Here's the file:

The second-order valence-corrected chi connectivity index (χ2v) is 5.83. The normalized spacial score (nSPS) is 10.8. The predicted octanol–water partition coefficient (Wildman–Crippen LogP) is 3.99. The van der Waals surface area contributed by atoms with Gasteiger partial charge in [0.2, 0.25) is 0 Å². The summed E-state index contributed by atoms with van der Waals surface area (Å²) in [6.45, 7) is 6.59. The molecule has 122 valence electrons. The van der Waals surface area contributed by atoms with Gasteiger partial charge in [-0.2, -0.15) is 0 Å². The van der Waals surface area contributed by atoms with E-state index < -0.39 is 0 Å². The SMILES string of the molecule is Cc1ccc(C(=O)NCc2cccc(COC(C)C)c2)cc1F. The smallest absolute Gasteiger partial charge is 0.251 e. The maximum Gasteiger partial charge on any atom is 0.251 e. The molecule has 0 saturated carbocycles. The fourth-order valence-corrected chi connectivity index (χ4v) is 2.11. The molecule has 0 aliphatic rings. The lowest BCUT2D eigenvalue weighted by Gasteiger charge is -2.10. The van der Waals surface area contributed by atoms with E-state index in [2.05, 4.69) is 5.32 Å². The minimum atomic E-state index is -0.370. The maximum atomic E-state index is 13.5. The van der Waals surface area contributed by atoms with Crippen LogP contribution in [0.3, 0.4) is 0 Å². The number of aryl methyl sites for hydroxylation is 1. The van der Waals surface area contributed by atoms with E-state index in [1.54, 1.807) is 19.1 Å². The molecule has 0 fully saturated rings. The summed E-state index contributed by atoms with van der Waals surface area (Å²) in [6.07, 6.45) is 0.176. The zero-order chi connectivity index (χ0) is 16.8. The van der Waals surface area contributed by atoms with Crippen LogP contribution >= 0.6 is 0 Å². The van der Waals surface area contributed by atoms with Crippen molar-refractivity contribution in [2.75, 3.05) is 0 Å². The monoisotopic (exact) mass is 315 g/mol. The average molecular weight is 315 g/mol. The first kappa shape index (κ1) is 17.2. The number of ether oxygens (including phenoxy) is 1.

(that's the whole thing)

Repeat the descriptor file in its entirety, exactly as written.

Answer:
The second-order valence-corrected chi connectivity index (χ2v) is 5.83. The normalized spacial score (nSPS) is 10.8. The predicted octanol–water partition coefficient (Wildman–Crippen LogP) is 3.99. The van der Waals surface area contributed by atoms with Gasteiger partial charge in [0.2, 0.25) is 0 Å². The summed E-state index contributed by atoms with van der Waals surface area (Å²) in [6.45, 7) is 6.59. The molecule has 122 valence electrons. The van der Waals surface area contributed by atoms with Gasteiger partial charge in [-0.2, -0.15) is 0 Å². The van der Waals surface area contributed by atoms with E-state index < -0.39 is 0 Å². The SMILES string of the molecule is Cc1ccc(C(=O)NCc2cccc(COC(C)C)c2)cc1F. The smallest absolute Gasteiger partial charge is 0.251 e. The maximum Gasteiger partial charge on any atom is 0.251 e. The molecule has 0 saturated carbocycles. The fourth-order valence-corrected chi connectivity index (χ4v) is 2.11. The molecule has 0 aliphatic rings. The lowest BCUT2D eigenvalue weighted by Gasteiger charge is -2.10. The van der Waals surface area contributed by atoms with E-state index in [2.05, 4.69) is 5.32 Å². The minimum atomic E-state index is -0.370. The maximum atomic E-state index is 13.5. The van der Waals surface area contributed by atoms with Crippen LogP contribution in [0.3, 0.4) is 0 Å². The number of aryl methyl sites for hydroxylation is 1. The van der Waals surface area contributed by atoms with E-state index in [1.54, 1.807) is 19.1 Å². The molecule has 0 fully saturated rings. The summed E-state index contributed by atoms with van der Waals surface area (Å²) in [6.07, 6.45) is 0.176. The zero-order chi connectivity index (χ0) is 16.8. The van der Waals surface area contributed by atoms with Crippen LogP contribution >= 0.6 is 0 Å². The van der Waals surface area contributed by atoms with Crippen molar-refractivity contribution in [2.75, 3.05) is 0 Å². The monoisotopic (exact) mass is 315 g/mol. The average molecular weight is 315 g/mol. The first kappa shape index (κ1) is 17.2. The number of ether oxygens (including phenoxy) is 1.